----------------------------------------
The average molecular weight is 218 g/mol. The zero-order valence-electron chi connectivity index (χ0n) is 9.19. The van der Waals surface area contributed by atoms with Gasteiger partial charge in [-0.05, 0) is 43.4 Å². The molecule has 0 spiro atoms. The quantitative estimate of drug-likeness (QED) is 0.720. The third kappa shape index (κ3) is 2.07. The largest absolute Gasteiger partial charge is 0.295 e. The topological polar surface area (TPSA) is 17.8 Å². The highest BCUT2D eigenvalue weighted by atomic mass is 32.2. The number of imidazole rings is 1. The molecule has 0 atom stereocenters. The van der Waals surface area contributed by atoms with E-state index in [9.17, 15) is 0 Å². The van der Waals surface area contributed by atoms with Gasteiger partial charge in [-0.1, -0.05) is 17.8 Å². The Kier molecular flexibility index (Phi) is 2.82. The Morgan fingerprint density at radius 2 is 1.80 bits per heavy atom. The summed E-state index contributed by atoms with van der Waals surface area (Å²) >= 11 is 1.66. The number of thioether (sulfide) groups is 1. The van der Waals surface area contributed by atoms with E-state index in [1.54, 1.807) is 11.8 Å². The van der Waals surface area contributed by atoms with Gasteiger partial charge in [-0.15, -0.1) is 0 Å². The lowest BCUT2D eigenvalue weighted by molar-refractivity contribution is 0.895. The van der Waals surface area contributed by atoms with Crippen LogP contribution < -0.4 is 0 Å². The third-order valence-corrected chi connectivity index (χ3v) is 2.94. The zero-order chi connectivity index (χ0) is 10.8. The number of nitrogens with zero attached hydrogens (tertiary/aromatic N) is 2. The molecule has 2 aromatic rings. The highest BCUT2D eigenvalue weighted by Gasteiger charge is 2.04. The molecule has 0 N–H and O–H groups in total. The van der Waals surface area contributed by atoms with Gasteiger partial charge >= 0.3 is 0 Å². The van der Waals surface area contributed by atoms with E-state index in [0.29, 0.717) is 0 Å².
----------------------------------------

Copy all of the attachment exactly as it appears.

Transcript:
The average molecular weight is 218 g/mol. The zero-order valence-electron chi connectivity index (χ0n) is 9.19. The van der Waals surface area contributed by atoms with Gasteiger partial charge in [-0.05, 0) is 43.4 Å². The molecule has 0 spiro atoms. The quantitative estimate of drug-likeness (QED) is 0.720. The third kappa shape index (κ3) is 2.07. The largest absolute Gasteiger partial charge is 0.295 e. The topological polar surface area (TPSA) is 17.8 Å². The highest BCUT2D eigenvalue weighted by atomic mass is 32.2. The number of imidazole rings is 1. The molecule has 0 atom stereocenters. The van der Waals surface area contributed by atoms with E-state index in [9.17, 15) is 0 Å². The van der Waals surface area contributed by atoms with Gasteiger partial charge in [-0.1, -0.05) is 17.8 Å². The Kier molecular flexibility index (Phi) is 2.82. The Morgan fingerprint density at radius 2 is 1.80 bits per heavy atom. The summed E-state index contributed by atoms with van der Waals surface area (Å²) >= 11 is 1.66. The number of thioether (sulfide) groups is 1. The van der Waals surface area contributed by atoms with E-state index in [1.54, 1.807) is 11.8 Å². The van der Waals surface area contributed by atoms with Gasteiger partial charge in [-0.15, -0.1) is 0 Å². The lowest BCUT2D eigenvalue weighted by molar-refractivity contribution is 0.895. The van der Waals surface area contributed by atoms with Crippen LogP contribution < -0.4 is 0 Å². The third-order valence-corrected chi connectivity index (χ3v) is 2.94. The zero-order chi connectivity index (χ0) is 10.8. The number of nitrogens with zero attached hydrogens (tertiary/aromatic N) is 2. The molecule has 2 aromatic rings. The highest BCUT2D eigenvalue weighted by Gasteiger charge is 2.04. The molecule has 0 N–H and O–H groups in total. The van der Waals surface area contributed by atoms with Gasteiger partial charge >= 0.3 is 0 Å². The van der Waals surface area contributed by atoms with E-state index in [0.29, 0.717) is 0 Å².